Under what criteria should I make decisions? Who am I working for, and what really matters? When I am awash with anxiety and self-doubt as I prepare for internship interviews, it is the burden of my own self-worth that is bearing down upon me and driving my emotions and actions. What are the burdens that I carry, and am I willing or capable of exchanging my own burdens for the innumerable burdens of those in need? Moreover, should I abandon my will for self-actualization? Why privilege myself with the time to ponder critically about “what I want in life” or “who I really am” when not even the most satisfying conclusion to these philosophical inquiries can feed one mouth in need? Indeed, all the reflections in this piece will be consumed by those with the incredible entitlement of pondering their lives on a level immaterial.
IV. THE CALL TO ACTION
I hope that after hearing about my experiences, you’ll want to meet these beautiful people face-to-face, surrounded by the gorgeous rolling hills of the Kenyan Rift Valley. I hope that you’ll visit Naomi’s Village to see 85 living, breathing, screeching miracles playing soccer and pushing each other around on wheelbarrows, squealing with delight. If nothing else, I hope that you’ll take a moment to make a personal sacrifice wherever you may be right now: skip out on the money you would have spent on a couple cups of coffee and set aside the time you would have spent scrolling on social media in order to help people who you’ve never met or seen or even really heard of, people who won’t be able to say thank you in person, people who will probably never shake your hand. To do something even though it doesn’t directly benefit you in any way — the same way the kids at Naomi’s Village offered me their peanut butter sandwiches, or tried to teach me martial arts, or insisted that I take turns playing with their favorite toys.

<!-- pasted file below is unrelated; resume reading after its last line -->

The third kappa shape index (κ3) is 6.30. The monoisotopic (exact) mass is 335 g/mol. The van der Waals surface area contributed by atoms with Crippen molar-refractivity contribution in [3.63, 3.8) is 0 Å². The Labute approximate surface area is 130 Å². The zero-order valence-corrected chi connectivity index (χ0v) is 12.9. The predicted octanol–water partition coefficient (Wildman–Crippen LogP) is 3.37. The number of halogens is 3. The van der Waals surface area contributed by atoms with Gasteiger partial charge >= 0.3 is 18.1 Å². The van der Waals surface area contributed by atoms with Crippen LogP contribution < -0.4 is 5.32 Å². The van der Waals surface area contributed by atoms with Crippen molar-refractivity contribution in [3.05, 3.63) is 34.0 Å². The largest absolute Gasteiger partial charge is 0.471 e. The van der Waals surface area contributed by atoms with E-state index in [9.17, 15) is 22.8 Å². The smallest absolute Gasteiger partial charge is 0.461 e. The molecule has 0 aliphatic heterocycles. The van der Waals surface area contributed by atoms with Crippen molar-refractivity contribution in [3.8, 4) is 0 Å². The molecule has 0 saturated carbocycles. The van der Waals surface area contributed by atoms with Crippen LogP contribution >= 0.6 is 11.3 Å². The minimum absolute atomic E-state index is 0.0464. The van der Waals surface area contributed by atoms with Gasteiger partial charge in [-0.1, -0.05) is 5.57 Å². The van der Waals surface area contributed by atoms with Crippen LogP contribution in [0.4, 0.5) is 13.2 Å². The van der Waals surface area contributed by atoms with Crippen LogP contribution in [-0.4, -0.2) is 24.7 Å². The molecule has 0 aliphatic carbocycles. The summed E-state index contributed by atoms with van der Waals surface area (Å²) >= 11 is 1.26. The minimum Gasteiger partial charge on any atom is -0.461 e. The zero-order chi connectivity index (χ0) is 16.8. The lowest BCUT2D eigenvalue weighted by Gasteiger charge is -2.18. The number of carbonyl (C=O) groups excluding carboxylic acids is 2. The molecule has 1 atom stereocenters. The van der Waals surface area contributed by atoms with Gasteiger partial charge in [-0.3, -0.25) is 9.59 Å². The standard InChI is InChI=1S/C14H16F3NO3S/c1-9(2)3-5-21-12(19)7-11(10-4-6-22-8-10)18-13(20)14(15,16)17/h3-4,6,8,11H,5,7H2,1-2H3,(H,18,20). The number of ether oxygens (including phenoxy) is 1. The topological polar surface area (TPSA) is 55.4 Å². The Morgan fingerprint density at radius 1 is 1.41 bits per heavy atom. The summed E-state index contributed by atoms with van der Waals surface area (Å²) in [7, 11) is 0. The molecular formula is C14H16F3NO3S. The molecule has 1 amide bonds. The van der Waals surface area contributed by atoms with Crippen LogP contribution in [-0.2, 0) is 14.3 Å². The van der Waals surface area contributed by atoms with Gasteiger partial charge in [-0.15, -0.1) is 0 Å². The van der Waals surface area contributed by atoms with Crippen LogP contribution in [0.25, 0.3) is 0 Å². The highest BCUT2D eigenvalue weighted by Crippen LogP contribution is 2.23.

It bears repeating: Love perpetuates love. Selfishness perpetuates selfishness. We can only see from our own eyes, only hear from our own ears, and only think from our own mind. Let us not take for granted what a miracle it is that we can feel what others feel from our own heart.
V. THE MOST IMPORTANT SECTION
Donate to Naomi’s Village here.
Donate to John’s projects here.